I did weekly shore walks with visitors last year these were very successful.  It is a nice easy walk for people to do around Galmisdale bay.  There is loads of wildlife to see and I’ve learnt lots.  Doing it regularly every week really helps me and my learning journey.  I didn’t know where the Eider ducks nested before.  I didn’t know that they grouped up.  At the moment, there are 20 odd ducklings but there are 3 families that group up together.

There’s all the different wild flowers at the beach.  There are plants that adapt to the salt, there some salt marsh plants, the banking plants which are all very different to the other wild flowers. Right now I’m trying to learn about shells and the creatures in the rock pools which has been a love of mine since I’ve been little.

As you know I like swimming. With my family we do swimming and snorkeling and see all those little fish and I don’t know what they are. So, fish are something that I’d like to know more about.  There is always so much to learn which is why I do like doing this job.  I have a certain amount of flexibility. Because I am personally interested in the sea, I am lucky I am able to bring that more into the job.


Snorkel Trail 

We are starting a project for snorkeling. SWT started the snorkel trail up in Ullapool.  I lust started developing a site for all the Small Isles.  An application was put in for funding but stopped because of covid.  Camille Dressler is spear heading this.  Rum and Canna have people doing the same and we will collate information for each island to produce a joint leaflet..

There will be a self – guided leaflet showing a couple of areas and access points in Craigaid and Galmisdale bays.  It will contain levels of difficulty, safety awareness information on it, along with what to look out for.

(I can feel a Go pro virtual snorkel tour coming up).


Covid Impact 

There are no visitors to island at the moment and we are uncertain as to when they are going to return so I’m not doing any work with the public: no weekly walks or events. This has given me a bit more time to concentrate on other areas.  Hence the survey works and I have time for more visiting other bits of the island. I am learning and expanding my knowledge.



World Ocean Day is all about sustainability. How sustainable is Eigg with it’s ocean?

One of our aims at the Eco Centre is to help people understand more about sustainability  and trying to put that into practice. I want to help people see the bigger picture – of how everything in life is connected and how we are connected to the natural world.  This is a big part of my life and how I feel about things. I think World Oceans Day is very important in that sense to help people learn more about oceans.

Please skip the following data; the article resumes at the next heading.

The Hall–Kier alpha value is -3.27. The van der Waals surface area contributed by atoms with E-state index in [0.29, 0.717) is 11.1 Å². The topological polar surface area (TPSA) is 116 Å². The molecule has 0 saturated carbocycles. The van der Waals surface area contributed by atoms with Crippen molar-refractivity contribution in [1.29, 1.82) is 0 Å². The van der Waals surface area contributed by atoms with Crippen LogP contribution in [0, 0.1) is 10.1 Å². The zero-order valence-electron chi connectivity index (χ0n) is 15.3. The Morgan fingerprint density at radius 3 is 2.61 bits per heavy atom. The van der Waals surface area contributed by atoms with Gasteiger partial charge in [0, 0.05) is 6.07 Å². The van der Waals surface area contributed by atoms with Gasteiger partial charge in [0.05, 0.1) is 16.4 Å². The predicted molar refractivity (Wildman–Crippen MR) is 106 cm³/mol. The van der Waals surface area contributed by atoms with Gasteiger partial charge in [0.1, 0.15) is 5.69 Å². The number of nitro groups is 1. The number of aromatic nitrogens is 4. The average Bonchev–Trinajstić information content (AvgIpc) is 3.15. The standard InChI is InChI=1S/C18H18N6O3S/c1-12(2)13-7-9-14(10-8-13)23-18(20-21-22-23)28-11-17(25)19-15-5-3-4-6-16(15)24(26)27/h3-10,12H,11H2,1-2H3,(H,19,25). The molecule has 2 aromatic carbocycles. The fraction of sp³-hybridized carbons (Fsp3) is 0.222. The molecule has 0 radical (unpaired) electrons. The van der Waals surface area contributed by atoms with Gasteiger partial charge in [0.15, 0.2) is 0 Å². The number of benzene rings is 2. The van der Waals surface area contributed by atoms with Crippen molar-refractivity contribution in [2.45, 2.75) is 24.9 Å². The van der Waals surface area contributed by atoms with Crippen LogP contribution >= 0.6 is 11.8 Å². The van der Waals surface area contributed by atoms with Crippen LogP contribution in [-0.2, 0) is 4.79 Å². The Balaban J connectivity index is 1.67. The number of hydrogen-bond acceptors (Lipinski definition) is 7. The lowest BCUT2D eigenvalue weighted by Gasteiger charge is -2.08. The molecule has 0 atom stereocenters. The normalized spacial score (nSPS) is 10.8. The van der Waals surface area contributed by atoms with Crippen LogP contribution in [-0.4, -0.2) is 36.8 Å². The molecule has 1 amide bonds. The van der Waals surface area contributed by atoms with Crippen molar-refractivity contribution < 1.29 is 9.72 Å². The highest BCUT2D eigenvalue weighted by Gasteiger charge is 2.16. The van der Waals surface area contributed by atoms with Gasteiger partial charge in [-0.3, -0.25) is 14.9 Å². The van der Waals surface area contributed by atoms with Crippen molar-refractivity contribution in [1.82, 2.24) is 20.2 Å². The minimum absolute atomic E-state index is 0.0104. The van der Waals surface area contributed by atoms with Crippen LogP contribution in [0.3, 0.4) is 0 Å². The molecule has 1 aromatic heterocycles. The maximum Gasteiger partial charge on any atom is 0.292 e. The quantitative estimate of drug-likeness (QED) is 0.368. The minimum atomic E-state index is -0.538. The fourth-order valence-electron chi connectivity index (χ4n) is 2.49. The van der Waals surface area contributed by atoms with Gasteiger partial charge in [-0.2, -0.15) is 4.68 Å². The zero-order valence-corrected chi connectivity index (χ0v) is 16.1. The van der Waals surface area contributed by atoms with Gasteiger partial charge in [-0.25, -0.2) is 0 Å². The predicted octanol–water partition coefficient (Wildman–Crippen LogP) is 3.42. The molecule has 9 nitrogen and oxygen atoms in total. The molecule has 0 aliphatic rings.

Eigg has a lot of sustainability projects on the go from renewable energy to woodfuel business.  It is very concentrated on thing it does on the island to help improve people’s lives, but it is also involved with bigger projects/networks such as Green European Islands.  I was thinking about the Small Isles marine protection area.  I don’t know why Eigg wasn’t put in area.  I think it’s a little off people’s radar now really which is a shame.  Maybe by just talking and posting about it and using WOD as a means to educate people on the island we can get them more interested.

We have also started regular beach cleans last year with our local Green action group, and had some awareness raising events about plastic pollution, recycling and composting etc.


Blue Carbon 

There is so much to know about the ocean.  The ocean is vital to the planet’s working, in ecological terms and scientific terms, which a lot of people don’t realise. I am just learning about the blue carbon which is how the ocean captures and absorbs carbon.  It is such a vital role and we generally aren’t really aware of that.  We think of the ocean more as a place to enjoy and admire all the wildlife in it. That is one level but then there is another far more important level which is that we need it: it’s part of our survival. So, there is always more work to do around that.

I think the ocean is seen as a resource.  It is where we can get food from and how we transport goods around the word from.  It is seen in very practical terms and that whole other level of being vital for our survival is maybe not so well understood.  Programs like World Ocean Day and Ocean Literacy are really important.


World Ocean Day 8th June. What can we do?

What can we do when we go to the beach on WOD to augment ourr enjoyment that adds to the bigger picture?

In simple terms you can watch a short film to pinpoint one or two things for environmental information.

If it wasn’t for covid I would organize a big event which would be more about just exploring the sea, looking in rock pools, maybe doing snorkling and that kind of thing.

And unfortunately, plastic rubbish is still being brought in on our beaches form the sea, so people can always do beach cleans as a short term solution.

If you can’t get to the sea, what can you do?

Buy less plastic!

It takes 60 days to start a habit.  What one everyday thing would you suggest people can do to help our oceans?

Using a drinking bottle instead of buying plastic bottles of water.  Plastic bottles are still one of the most numerous items that appear on beaches.

What would be a song to listen to on WOD?

One of my favourite songs is Crosby Stills and Nash – To the Last Whale, which has an environmental message. I do like to sing sea shanties as well with our singing group for  a  bit of fun. 

We were interrupted by Norah’s phone ringing – island business.  I peeked out and saw a line of brightness. The tide was coming in and I needed to move my car, so it didn’t try life out as an amphibious vehicle.  We donned jackets and binoculars and scouted around Norah’s survey area.  Much excitement seeing a ringed plover dancing our attention away from a chick/egg that we didn’t find.  And even more excitement to see eggs and chicks from 3 pairs of oyster catchers.  Brilliant afternoon.  I’d like to thank Norah immensely for giving me the time and telling me about herself.